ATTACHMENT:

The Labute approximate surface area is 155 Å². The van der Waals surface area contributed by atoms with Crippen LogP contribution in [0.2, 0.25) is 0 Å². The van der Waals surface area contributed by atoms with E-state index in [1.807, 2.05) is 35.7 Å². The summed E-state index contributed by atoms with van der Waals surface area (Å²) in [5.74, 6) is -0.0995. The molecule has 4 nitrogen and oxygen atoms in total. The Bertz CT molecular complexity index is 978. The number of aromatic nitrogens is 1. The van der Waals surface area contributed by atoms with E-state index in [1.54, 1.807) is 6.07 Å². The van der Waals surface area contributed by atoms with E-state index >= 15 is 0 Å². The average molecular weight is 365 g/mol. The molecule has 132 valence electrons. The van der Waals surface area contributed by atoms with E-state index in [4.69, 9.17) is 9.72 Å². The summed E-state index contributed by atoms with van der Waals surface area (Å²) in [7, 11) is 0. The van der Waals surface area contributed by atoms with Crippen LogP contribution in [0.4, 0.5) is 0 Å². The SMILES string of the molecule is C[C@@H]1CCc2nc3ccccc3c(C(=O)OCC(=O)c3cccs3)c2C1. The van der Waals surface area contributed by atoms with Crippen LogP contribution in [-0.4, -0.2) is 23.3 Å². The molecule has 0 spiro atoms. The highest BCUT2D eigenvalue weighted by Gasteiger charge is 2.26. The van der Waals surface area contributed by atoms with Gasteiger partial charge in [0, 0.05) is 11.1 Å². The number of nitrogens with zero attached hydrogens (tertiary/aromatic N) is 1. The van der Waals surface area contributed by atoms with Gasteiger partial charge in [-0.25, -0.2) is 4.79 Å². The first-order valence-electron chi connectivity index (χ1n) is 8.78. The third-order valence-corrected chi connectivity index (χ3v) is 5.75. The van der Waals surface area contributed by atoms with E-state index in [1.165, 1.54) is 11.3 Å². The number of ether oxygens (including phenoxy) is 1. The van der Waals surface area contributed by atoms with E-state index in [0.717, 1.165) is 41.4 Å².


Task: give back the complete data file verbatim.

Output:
The Labute approximate surface area is 155 Å². The van der Waals surface area contributed by atoms with Crippen LogP contribution in [0.2, 0.25) is 0 Å². The van der Waals surface area contributed by atoms with E-state index in [1.807, 2.05) is 35.7 Å². The summed E-state index contributed by atoms with van der Waals surface area (Å²) in [5.74, 6) is -0.0995. The molecule has 4 nitrogen and oxygen atoms in total. The Bertz CT molecular complexity index is 978. The number of aromatic nitrogens is 1. The van der Waals surface area contributed by atoms with E-state index in [1.54, 1.807) is 6.07 Å². The van der Waals surface area contributed by atoms with E-state index >= 15 is 0 Å². The average molecular weight is 365 g/mol. The molecule has 132 valence electrons. The van der Waals surface area contributed by atoms with E-state index in [4.69, 9.17) is 9.72 Å². The summed E-state index contributed by atoms with van der Waals surface area (Å²) in [7, 11) is 0. The van der Waals surface area contributed by atoms with Crippen LogP contribution in [0.4, 0.5) is 0 Å². The SMILES string of the molecule is C[C@@H]1CCc2nc3ccccc3c(C(=O)OCC(=O)c3cccs3)c2C1. The van der Waals surface area contributed by atoms with Crippen LogP contribution in [-0.4, -0.2) is 23.3 Å². The molecule has 0 spiro atoms. The highest BCUT2D eigenvalue weighted by Gasteiger charge is 2.26. The van der Waals surface area contributed by atoms with Gasteiger partial charge in [0, 0.05) is 11.1 Å². The number of nitrogens with zero attached hydrogens (tertiary/aromatic N) is 1. The van der Waals surface area contributed by atoms with Gasteiger partial charge in [-0.25, -0.2) is 4.79 Å². The first-order valence-electron chi connectivity index (χ1n) is 8.78. The third-order valence-corrected chi connectivity index (χ3v) is 5.75. The van der Waals surface area contributed by atoms with E-state index in [1.165, 1.54) is 11.3 Å². The number of ether oxygens (including phenoxy) is 1. The van der Waals surface area contributed by atoms with E-state index in [0.717, 1.165) is 41.4 Å².